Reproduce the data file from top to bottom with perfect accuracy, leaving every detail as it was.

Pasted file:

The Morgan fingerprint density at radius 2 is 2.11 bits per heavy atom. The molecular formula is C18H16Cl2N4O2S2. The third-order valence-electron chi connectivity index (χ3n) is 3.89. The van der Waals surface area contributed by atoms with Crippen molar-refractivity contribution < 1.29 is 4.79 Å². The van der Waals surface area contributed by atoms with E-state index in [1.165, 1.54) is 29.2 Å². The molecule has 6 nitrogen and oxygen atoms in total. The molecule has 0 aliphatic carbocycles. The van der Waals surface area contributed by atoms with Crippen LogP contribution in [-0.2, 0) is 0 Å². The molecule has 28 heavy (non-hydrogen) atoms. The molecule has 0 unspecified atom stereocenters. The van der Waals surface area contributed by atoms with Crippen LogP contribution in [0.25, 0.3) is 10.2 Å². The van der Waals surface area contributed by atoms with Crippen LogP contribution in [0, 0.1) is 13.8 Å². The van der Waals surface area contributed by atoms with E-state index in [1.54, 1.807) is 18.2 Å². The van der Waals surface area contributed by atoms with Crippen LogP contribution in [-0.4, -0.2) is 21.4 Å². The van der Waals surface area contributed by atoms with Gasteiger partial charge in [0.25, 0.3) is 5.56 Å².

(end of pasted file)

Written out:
The Morgan fingerprint density at radius 2 is 2.11 bits per heavy atom. The molecular formula is C18H16Cl2N4O2S2. The third-order valence-electron chi connectivity index (χ3n) is 3.89. The van der Waals surface area contributed by atoms with Crippen molar-refractivity contribution < 1.29 is 4.79 Å². The van der Waals surface area contributed by atoms with E-state index in [1.165, 1.54) is 29.2 Å². The molecule has 6 nitrogen and oxygen atoms in total. The molecule has 0 aliphatic carbocycles. The van der Waals surface area contributed by atoms with Crippen LogP contribution in [-0.2, 0) is 0 Å². The molecule has 28 heavy (non-hydrogen) atoms. The molecule has 0 unspecified atom stereocenters. The van der Waals surface area contributed by atoms with Crippen LogP contribution in [0.25, 0.3) is 10.2 Å². The van der Waals surface area contributed by atoms with Crippen LogP contribution in [0, 0.1) is 13.8 Å². The van der Waals surface area contributed by atoms with E-state index in [1.54, 1.807) is 18.2 Å². The van der Waals surface area contributed by atoms with Crippen LogP contribution in [-0.4, -0.2) is 21.4 Å². The van der Waals surface area contributed by atoms with Gasteiger partial charge in [0.25, 0.3) is 5.56 Å².